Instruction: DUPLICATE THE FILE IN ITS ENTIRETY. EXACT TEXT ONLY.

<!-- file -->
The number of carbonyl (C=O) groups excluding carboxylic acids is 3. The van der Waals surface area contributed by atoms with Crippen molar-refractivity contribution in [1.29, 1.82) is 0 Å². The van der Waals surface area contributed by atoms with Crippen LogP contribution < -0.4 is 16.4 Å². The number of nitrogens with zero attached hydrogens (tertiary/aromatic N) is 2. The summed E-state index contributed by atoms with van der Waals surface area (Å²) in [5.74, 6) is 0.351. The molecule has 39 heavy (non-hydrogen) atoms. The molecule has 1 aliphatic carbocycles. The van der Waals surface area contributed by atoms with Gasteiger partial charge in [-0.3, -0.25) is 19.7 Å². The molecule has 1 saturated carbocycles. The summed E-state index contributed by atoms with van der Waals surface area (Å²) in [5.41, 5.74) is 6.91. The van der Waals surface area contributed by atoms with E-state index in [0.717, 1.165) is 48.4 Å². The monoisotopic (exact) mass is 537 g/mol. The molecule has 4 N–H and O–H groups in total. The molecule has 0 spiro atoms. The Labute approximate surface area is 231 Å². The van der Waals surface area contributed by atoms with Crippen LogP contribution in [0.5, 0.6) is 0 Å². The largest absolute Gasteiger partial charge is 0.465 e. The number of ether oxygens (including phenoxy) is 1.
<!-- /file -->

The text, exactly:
The number of carbonyl (C=O) groups excluding carboxylic acids is 3. The van der Waals surface area contributed by atoms with Crippen molar-refractivity contribution in [1.29, 1.82) is 0 Å². The van der Waals surface area contributed by atoms with Crippen LogP contribution < -0.4 is 16.4 Å². The number of nitrogens with zero attached hydrogens (tertiary/aromatic N) is 2. The summed E-state index contributed by atoms with van der Waals surface area (Å²) in [5.74, 6) is 0.351. The molecule has 39 heavy (non-hydrogen) atoms. The molecule has 1 aliphatic carbocycles. The van der Waals surface area contributed by atoms with Gasteiger partial charge in [-0.3, -0.25) is 19.7 Å². The molecule has 1 saturated carbocycles. The summed E-state index contributed by atoms with van der Waals surface area (Å²) in [5.41, 5.74) is 6.91. The van der Waals surface area contributed by atoms with E-state index in [0.717, 1.165) is 48.4 Å². The monoisotopic (exact) mass is 537 g/mol. The molecule has 4 N–H and O–H groups in total. The molecule has 0 spiro atoms. The Labute approximate surface area is 231 Å². The van der Waals surface area contributed by atoms with Crippen LogP contribution in [0.5, 0.6) is 0 Å². The largest absolute Gasteiger partial charge is 0.465 e. The number of ether oxygens (including phenoxy) is 1.